TOKYO -- Honda Motor and General Motors will join in a research project that could determine whether electric vehicles can be used to stabilize the supply of power in next-generation smart grids.
The partners want to develop ways to facilitate the retrieval of information, such as data that is exchanged between power grids and electric vehicles. Down the road, EV owners could earn fees by storing power in car batteries and exchanging it with the grid. This could end up giving EV owners an advantage as their vehicles become revenue streams.
The research will be conducted under the framework of the Mobility Open Blockchain Initiative, an international consortium of automotive, IT and other businesses.
MOBI promotes blockchain standards in the mobility industry. Honda joined MOBI in April, becoming the first Japanese automaker to do so.
The joint study is scheduled to get underway this month. Other prospective partners could join later.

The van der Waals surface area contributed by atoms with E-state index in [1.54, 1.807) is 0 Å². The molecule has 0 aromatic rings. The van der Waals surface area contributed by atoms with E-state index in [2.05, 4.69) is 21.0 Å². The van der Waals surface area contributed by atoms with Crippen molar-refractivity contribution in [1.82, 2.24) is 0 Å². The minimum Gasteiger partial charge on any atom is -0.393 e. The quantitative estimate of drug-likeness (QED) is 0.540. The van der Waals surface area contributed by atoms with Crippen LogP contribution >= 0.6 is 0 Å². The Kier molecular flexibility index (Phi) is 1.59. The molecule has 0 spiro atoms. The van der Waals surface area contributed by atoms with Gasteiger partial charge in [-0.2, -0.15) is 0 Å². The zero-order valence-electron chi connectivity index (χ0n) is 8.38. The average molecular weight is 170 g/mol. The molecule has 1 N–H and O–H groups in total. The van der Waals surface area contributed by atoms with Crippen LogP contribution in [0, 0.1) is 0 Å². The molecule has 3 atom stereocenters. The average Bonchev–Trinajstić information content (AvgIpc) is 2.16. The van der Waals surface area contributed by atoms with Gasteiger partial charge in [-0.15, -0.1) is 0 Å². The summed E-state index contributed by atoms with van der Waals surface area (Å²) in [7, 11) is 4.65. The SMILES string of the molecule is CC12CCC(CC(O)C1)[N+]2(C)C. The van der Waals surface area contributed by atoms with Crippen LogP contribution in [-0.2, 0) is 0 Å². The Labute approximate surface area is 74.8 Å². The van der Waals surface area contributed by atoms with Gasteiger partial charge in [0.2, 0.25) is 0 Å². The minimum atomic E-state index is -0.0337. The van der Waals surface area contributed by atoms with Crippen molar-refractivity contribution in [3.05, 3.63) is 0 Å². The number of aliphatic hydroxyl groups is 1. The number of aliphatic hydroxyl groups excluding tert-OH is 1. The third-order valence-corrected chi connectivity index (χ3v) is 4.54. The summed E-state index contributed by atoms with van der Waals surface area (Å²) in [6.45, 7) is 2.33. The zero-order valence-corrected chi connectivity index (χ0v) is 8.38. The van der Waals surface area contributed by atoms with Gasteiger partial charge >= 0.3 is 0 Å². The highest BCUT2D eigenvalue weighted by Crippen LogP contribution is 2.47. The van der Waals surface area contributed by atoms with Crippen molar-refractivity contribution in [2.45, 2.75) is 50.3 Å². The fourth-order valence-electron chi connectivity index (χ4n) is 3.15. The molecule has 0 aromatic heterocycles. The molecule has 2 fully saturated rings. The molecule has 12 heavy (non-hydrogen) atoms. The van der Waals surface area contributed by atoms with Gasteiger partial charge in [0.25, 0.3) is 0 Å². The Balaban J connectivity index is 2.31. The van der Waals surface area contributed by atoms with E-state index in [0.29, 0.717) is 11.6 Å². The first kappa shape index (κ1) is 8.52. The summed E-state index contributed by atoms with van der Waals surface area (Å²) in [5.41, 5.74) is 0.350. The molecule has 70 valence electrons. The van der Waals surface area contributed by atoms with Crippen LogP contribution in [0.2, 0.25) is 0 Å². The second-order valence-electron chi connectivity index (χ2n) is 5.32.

Smart grids use renewable energy, including solar and wind power. These are unstable sources of power, a problem that electric vehicles' storage batteries could help smooth over.
The technology to transfer surplus power between electric cars and homes is already in practical use. But systems to connect large numbers of electric vehicles to urban power grids remain in the experimental stage. One reason for this is that it is difficult to know the state of batteries -- whether they are charging or discharging -- in moving cars.
Honda and GM already jointly develop EV batteries for the North American market. GM last year sold about 20,000 units of it's flagship EV Chevrolet Volt. Honda is scheduled to start selling EVs in Europe this year. The two companies are now bringing their expertise in battery charging and power control to next generation smart grids to promote EVs.
About 150 businesses and organizations participate in MOBI. Other members include GM and Ford Motor of the U.S. as well as the BMW Group of Germany.